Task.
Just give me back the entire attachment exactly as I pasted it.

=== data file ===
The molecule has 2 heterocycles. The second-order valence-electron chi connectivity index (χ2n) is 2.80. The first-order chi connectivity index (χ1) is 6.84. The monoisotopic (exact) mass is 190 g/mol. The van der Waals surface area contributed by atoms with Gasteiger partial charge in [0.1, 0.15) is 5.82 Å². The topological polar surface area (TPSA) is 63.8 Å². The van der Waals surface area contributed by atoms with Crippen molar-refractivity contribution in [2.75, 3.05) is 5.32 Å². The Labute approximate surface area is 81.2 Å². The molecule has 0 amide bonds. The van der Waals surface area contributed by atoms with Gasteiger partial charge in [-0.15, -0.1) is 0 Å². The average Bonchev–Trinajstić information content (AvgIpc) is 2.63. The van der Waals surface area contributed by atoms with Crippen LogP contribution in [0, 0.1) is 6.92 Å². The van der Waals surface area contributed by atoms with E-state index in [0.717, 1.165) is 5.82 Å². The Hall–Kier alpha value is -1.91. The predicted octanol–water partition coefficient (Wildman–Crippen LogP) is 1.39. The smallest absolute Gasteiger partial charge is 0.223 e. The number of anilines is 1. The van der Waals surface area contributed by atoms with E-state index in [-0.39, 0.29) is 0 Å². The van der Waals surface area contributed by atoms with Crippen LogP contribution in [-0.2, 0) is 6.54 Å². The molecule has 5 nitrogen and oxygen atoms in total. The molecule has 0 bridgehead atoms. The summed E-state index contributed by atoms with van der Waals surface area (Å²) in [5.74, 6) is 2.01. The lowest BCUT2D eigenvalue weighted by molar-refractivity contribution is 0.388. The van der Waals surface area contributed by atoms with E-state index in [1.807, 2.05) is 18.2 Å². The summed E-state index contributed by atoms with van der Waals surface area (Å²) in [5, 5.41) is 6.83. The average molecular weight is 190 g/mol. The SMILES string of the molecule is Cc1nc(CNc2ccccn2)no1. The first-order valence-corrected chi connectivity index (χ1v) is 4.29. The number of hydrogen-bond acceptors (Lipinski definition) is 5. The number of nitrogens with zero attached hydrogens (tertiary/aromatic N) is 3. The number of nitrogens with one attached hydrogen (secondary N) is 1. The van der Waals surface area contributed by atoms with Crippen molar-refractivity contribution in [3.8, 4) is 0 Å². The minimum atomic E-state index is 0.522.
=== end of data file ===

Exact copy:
The molecule has 2 heterocycles. The second-order valence-electron chi connectivity index (χ2n) is 2.80. The first-order chi connectivity index (χ1) is 6.84. The monoisotopic (exact) mass is 190 g/mol. The van der Waals surface area contributed by atoms with Gasteiger partial charge in [0.1, 0.15) is 5.82 Å². The topological polar surface area (TPSA) is 63.8 Å². The van der Waals surface area contributed by atoms with Crippen molar-refractivity contribution in [2.75, 3.05) is 5.32 Å². The Labute approximate surface area is 81.2 Å². The molecule has 0 amide bonds. The van der Waals surface area contributed by atoms with Gasteiger partial charge in [-0.15, -0.1) is 0 Å². The average Bonchev–Trinajstić information content (AvgIpc) is 2.63. The van der Waals surface area contributed by atoms with Crippen LogP contribution in [0, 0.1) is 6.92 Å². The van der Waals surface area contributed by atoms with E-state index in [0.717, 1.165) is 5.82 Å². The Hall–Kier alpha value is -1.91. The predicted octanol–water partition coefficient (Wildman–Crippen LogP) is 1.39. The smallest absolute Gasteiger partial charge is 0.223 e. The number of anilines is 1. The van der Waals surface area contributed by atoms with E-state index in [-0.39, 0.29) is 0 Å². The van der Waals surface area contributed by atoms with Crippen LogP contribution in [-0.2, 0) is 6.54 Å². The molecule has 5 nitrogen and oxygen atoms in total. The molecule has 0 bridgehead atoms. The summed E-state index contributed by atoms with van der Waals surface area (Å²) in [5.74, 6) is 2.01. The lowest BCUT2D eigenvalue weighted by molar-refractivity contribution is 0.388. The van der Waals surface area contributed by atoms with E-state index in [1.807, 2.05) is 18.2 Å². The summed E-state index contributed by atoms with van der Waals surface area (Å²) in [5, 5.41) is 6.83. The average molecular weight is 190 g/mol. The SMILES string of the molecule is Cc1nc(CNc2ccccn2)no1. The first-order valence-corrected chi connectivity index (χ1v) is 4.29. The number of hydrogen-bond acceptors (Lipinski definition) is 5. The number of nitrogens with zero attached hydrogens (tertiary/aromatic N) is 3. The number of nitrogens with one attached hydrogen (secondary N) is 1. The van der Waals surface area contributed by atoms with Crippen molar-refractivity contribution in [3.8, 4) is 0 Å². The minimum atomic E-state index is 0.522.